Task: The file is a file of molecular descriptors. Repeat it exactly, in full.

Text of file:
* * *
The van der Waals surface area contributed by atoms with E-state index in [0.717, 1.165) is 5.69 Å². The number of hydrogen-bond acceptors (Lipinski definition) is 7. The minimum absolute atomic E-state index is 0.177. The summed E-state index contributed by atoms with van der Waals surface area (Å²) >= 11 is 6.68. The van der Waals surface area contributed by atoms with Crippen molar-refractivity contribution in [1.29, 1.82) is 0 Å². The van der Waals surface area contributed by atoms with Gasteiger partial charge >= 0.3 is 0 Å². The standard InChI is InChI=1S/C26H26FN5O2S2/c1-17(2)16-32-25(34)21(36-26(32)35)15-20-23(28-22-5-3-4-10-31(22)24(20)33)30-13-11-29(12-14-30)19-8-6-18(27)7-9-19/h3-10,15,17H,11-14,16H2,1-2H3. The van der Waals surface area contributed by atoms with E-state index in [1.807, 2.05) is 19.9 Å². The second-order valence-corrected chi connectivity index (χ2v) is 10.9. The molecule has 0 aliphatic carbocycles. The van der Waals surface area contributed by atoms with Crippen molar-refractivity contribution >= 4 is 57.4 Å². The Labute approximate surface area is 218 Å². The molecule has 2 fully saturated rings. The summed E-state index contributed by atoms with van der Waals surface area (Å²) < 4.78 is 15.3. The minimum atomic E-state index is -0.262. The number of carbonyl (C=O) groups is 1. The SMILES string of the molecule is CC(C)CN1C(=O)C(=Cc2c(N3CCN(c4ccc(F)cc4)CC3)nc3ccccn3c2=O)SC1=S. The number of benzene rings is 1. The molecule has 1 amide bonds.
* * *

The van der Waals surface area contributed by atoms with E-state index in [0.717, 1.165) is 5.69 Å². The number of hydrogen-bond acceptors (Lipinski definition) is 7. The minimum absolute atomic E-state index is 0.177. The summed E-state index contributed by atoms with van der Waals surface area (Å²) >= 11 is 6.68. The van der Waals surface area contributed by atoms with Crippen molar-refractivity contribution in [1.29, 1.82) is 0 Å². The van der Waals surface area contributed by atoms with Gasteiger partial charge >= 0.3 is 0 Å². The standard InChI is InChI=1S/C26H26FN5O2S2/c1-17(2)16-32-25(34)21(36-26(32)35)15-20-23(28-22-5-3-4-10-31(22)24(20)33)30-13-11-29(12-14-30)19-8-6-18(27)7-9-19/h3-10,15,17H,11-14,16H2,1-2H3. The van der Waals surface area contributed by atoms with E-state index in [1.807, 2.05) is 19.9 Å². The second-order valence-corrected chi connectivity index (χ2v) is 10.9. The molecule has 0 aliphatic carbocycles. The van der Waals surface area contributed by atoms with Crippen molar-refractivity contribution >= 4 is 57.4 Å². The Labute approximate surface area is 218 Å². The molecule has 2 fully saturated rings. The summed E-state index contributed by atoms with van der Waals surface area (Å²) < 4.78 is 15.3. The minimum atomic E-state index is -0.262. The number of carbonyl (C=O) groups is 1. The SMILES string of the molecule is CC(C)CN1C(=O)C(=Cc2c(N3CCN(c4ccc(F)cc4)CC3)nc3ccccn3c2=O)SC1=S. The number of benzene rings is 1. The molecule has 1 amide bonds.